The Love of the Dead
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About the Author
Craig Saunders is the author of over thirty novels and novellas, first published with 'Rain' in 2011. Stories include 'Deadlift', 'Vigil', 'Damned to Cold Fire' and 'Masters of Blood and Bone', called 'A rare treat from a master of horror' by The Examiner. Which is nice, isn't it? His writes dark fiction/horror with an element of crime or mystery, and epic fantasy. His shorter fiction appears in various anthologies and magazines. Sometimes he dabbles with humour - but only when he's feeling serious. Born in 1972 in London, England, Craig did some stuff (like growing up - abridged version), then studied Japanese and Law in Cardiff, Wales. After deciding the legal side of the law wasn't much fun, he worked in Japan. Lived there, too. Obviously. Hell of a commute, otherwise. He experimented with jobs as diverse as a translator and interpreter, English teacher, editor, dog walker, carpenter, doorman, and others besides. He lives in Norfolk, England, with his wife and children. He likes nice people, warm sheds and good coffee. Find out more at: www.craigrsaunders.blogspot.com www.facebook.com/craigrsaundersauthor @Grumblesprout Praise for Craig Saunders: [Masters of Blood and Bone] '...combines the quirkiness of Dean Koontz's Odd Thomas series with the hardcore mythology of Clive Barker to create an adventure that is both entertaining and terrifying. This is horror adventure at its finest.' - examiner.com [Vigil] 'A gripping accomplishment.' - Murder, Mayhem and More. 'Saunders is fast becoming a must read author in the realms of horror and dark fiction.' - Scream. [Bloodeye] '...razor-sharp prose.' Wayne Simmons, author of Flu and Plastic Jesus. 'Plain and simple, this guy can write.' - Edward Lorn, author of Bay's End. [Deadlift] 'Noir-like, graphic novel-like horror/thriller/awesomeness.' - David Bernstein, author of Relic of Death and Witch Island. 'A master of the genre.' Iain Rob Wright. [Spiggot] 'Incredibly tasteless, shamelessly lowbrow, and very, very funny.' - Jeff Strand. [A Home by the Sea] 'Brutal and poetic, like good horror fiction should be...' - Bill Hussey, author of Through a Glass, Darkly. [Rain] 'I'd say it's the best book I've read in a year.' - The Horror Zine. [Damned to Cold Fire] 'A horror novel full of emotion and heart.' - Ginger Nuts of Horror. --This text refers to an alternate Paperback edition.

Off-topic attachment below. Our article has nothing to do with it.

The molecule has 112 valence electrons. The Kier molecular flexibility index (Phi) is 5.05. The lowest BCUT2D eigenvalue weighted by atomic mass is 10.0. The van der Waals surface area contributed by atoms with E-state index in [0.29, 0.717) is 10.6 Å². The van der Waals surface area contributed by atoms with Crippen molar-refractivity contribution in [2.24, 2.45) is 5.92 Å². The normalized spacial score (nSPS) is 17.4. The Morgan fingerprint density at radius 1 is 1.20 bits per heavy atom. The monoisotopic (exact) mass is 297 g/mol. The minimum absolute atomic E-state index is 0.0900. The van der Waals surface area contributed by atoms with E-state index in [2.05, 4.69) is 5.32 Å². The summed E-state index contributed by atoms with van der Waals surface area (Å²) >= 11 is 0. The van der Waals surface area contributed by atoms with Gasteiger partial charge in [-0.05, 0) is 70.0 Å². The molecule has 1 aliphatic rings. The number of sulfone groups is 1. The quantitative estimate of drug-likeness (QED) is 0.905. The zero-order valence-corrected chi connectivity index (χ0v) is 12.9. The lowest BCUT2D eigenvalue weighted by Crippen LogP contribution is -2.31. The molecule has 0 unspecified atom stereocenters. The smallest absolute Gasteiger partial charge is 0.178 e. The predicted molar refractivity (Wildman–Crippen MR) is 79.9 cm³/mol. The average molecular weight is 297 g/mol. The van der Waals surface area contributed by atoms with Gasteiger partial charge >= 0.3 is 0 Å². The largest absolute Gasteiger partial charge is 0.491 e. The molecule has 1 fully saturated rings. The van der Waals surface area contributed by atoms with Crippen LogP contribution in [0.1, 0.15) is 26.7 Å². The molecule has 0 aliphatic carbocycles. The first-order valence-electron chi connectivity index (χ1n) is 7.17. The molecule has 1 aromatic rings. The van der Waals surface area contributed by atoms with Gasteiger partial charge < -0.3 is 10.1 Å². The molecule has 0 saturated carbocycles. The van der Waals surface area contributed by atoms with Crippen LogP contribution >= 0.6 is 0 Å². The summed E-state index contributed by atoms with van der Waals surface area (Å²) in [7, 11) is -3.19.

Top Customer Reviews
I fell in love with Craigs writing after reading the wonderful "A Strangers Grave" and "Love of the Dead" is equally well written and gripping. This is a great supernatural horror and I loved the whole concept of the book.
I would recommend this book highly and if you enjoy it then you will love "A Strangers Grave" too.
Horror, supernatural thriller and crime drama, this cross genre tale is wickedly deceptive as it takes us on a chaotic journey that crosses worlds from the dead to the living.
Beth is a reclusive medium whom speaks to the dead. With a tragic past, she attempts to heal her soul by immersing herself in alcohol. She lives with her teenage son, Miles, in a quirky two-bedroom cottage on the coast of Norfolk.
Beth receives a message from the dead world in which she regularly converses. Beth knows this message is directly related to recent gruesome murders. Norfolk has a serial killer, who targets psychics, and takes trophies from his victims. With possible information that may give the police a lead, she contacts DI Coleridge.
Coleridge is an overweight detective, biding his time after twenty-five years on the force. Suffering with self-esteem issues and depression, a marriage down the pan, he's hardly the most honest detective on the force. However, I felt empathy towards this character - a sign of a good writer. Beth is also not without her own issues; Beth has a tragic back story. If I say too much here it will spoil the plot.
Whilst this book has elements of thriller and crime drama, let's not forget it is horror. The main protagonist is a chillingly evil creature that will fill your veins with fear. With the ability to cross worlds he possesses powers no mortal can have. Saunders delves into a being that was around before humans existed.Read more ›
I'm glad I did, because it's a really good book. Tight paced, good characterisation, and not even remotely related to the cover image. (Well it is, but not in the way I expected). There's no point saying anything about the plot because others have already said it, and it's in the product description anyway. But it reminds me a lot of the American TV series Medium, or more specifically the UK series Afterlife. So if you liked any of those, you will like this too.
There is one major fault I should point out though, and it is what loses it a star for me. The book is set in England, with English characters, but it has been translated into American. I don't mind the funny spelling, missing U characters, the occasional Z where there should be an S, but when you have English people using "cells" and dialing 911 for the Fire Department it's just ... wrong. And it definitely jars you out of the story when these things pop up out of nowhere.
If the publisher is reading this, please give us the original English version. Save the bastardised version for the American market if you must, but you should really credit American readers with some intelligence.